The most common superstitions in history

Even if you consider yourself a die-hard skeptic, you’ve probably heard of one or two superstitions in your time – and perhaps even indulged in an occasional good luck ritual of your own.

The most common superstitions didn’t just materialize out of nowhere. The surprising origins behind some of the most common superstitions are fascinating at best – and tragic at worst.

1- Ancient Sumerian, Egyptian, Greek and Romans believed that mirrors contained fragments of our souls — so breaking a mirror signified a break in someone’s health and well-being. Luckily, they also believed that souls regenerated every seven years, the amount of time the mirror-breaker would be unlucky before they emerged new and whole again. The remedy was to collect the broken glasses and say a prayer and Barry the broken pieces deep in the earth.

 2- The social etiquette of blessing someone after they sneeze originates from the ancient Babylonian belief that one could sneeze out their soul. Yawning and sneezing were both considered high-risk activities in the time of the ancient Romans and Greeks? “There are a lot of ancient beliefs in general about a separable soul. It could separate for a brief period of time. When you dream, your soul is out of your body, so it can’t get back in if you’re sneezing,” explained folklore librarian Moira Smith to the Washington Post. Concerned believers started saying “bless you” as a divine safeguard against wayward souls.

3- Ancient Egyptians believed umbrellas were Royal, and that their shade was sacred. Umbrellas were fashioned out of papyrus and peacock feathers, and designed in the likeness of the Egyptian goddess of the sky, Nut. An umbrella’s shade was therefore sacred and strictly reserved for Egyptian nobility – anyone else who dared to step into the shadowy space was considered sacrilegious.

Opening an umbrella indoors went against its natural purpose, and could consequentially be considered an insult to the God of the Sun, according to some historians. As those evil Kingdome were praying to the sun.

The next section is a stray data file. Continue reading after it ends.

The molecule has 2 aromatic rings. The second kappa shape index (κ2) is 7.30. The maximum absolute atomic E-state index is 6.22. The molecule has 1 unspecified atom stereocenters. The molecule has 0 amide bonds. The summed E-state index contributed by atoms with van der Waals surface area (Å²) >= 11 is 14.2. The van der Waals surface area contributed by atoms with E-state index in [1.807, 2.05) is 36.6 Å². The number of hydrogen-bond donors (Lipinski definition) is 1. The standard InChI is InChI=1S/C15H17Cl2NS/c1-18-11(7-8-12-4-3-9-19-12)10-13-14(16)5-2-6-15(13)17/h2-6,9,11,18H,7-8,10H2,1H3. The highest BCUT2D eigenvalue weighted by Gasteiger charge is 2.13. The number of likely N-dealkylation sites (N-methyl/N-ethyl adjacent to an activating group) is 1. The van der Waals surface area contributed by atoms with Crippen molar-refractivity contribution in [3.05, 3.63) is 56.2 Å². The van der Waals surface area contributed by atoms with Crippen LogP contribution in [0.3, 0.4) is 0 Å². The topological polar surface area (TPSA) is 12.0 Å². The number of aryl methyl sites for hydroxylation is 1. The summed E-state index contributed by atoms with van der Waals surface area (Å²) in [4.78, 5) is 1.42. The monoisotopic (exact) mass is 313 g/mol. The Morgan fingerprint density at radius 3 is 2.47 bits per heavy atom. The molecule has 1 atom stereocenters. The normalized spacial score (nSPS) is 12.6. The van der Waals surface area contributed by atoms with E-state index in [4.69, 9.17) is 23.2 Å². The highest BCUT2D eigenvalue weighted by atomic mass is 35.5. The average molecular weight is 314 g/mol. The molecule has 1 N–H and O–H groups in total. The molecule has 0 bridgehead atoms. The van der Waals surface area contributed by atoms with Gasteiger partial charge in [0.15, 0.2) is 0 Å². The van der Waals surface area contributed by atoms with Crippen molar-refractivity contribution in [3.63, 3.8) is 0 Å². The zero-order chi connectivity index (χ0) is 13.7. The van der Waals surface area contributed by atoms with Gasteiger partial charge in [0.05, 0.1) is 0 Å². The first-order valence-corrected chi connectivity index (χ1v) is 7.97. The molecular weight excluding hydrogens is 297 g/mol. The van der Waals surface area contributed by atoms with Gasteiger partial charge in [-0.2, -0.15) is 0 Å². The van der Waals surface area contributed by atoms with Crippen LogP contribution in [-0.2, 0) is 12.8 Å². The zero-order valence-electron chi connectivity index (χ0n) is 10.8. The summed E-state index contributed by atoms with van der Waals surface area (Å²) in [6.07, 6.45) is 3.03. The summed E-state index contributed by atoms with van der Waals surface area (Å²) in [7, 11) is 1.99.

4- Pennies were some of the first items treated as representative of the good vs. evil dichotomy. One of society’s most prevalent dichotomies is that of good versus evil, wherein “good” is associated with concepts such as lightness, luck, beauty, and justice, and “evil” is linked to selfishness, neglect, and immorality. In ancient societies, people believed that certain metals – such as copper – were gifts from the gods, meant to protect humanity. Therefore, coins such as pennies had lucky properties; however, these same societies also believed in an ever-present battle between good and evil forces.

So, heads-up pennies came to be associated with luck, while the obverse earned a less fortuitous reputation.

 

5- In the Middle Ages, people in the Uk and Europe associated black cats with the devil — and therefore tried to exterminate them all. Back in the fourteenth century, the association between black cats and the devil was so prevalent that people allegedly believed they were causing the Black Death pandemic in the UK and Europe those stupid people didn’t know that cants actually killing the rats and mice that carry the fleas and ticks that cause the disease and that fact was discovered by the Arab scientists – and tragically Europe and the UK exterminated the  black cats as a result. When the sixteenth-century hysteria was over witchcraft was at its peak in the evil countries of the UK and Europe including the USA. Suspicious Europeans associated black cats with so-called witches, believing them to be their “familiars” – and this notion spread all the way to America, during the Salem Witch Trials.

Now, witchcraft and the occult are in vogue; there are even stores dedicated to all things witchy.

 6- The superstition that walking under a ladder is bad luck could stem from the shape of a ladder makes when leaning against a wall. The belief that walking under a ladder is bad luck likely stems from the importance of the number three in the Catholic religions,  the doctrine of the Trinity is the belief that there exists one God, who is the Father, Son, and Holy Spirit – and since the trinity is sacred, the number three is sacred by extension, too. We know that’s is false as Abraham the father of all faiths as he has direct links Jewish and Islam from Ismail the oldest son and Isaac the younger son, but he has no direct link to the Christian as Jesus was made by God as Adam was made before him and Jesus is not son of God as he prays to God and always ask God for guidance and God took him to heaven without anybody killing him and that was the Jewish belief in the Torah , the Torah has no mention at all about Jesus.

When a ladder leans against a wall, it forms a triangle shape with the wall on which its leaning and the ground. Walking underneath the latter could be seen as “breaking” the trinity – a blasphemous offense by the Catholic.  But the other story of why we shouldn’t walk under the ladder is that the ladder is a sign of progress, upward, success and if you walk under it you will put your self in the lower situation and accepting your self to be a slave and always a loser.

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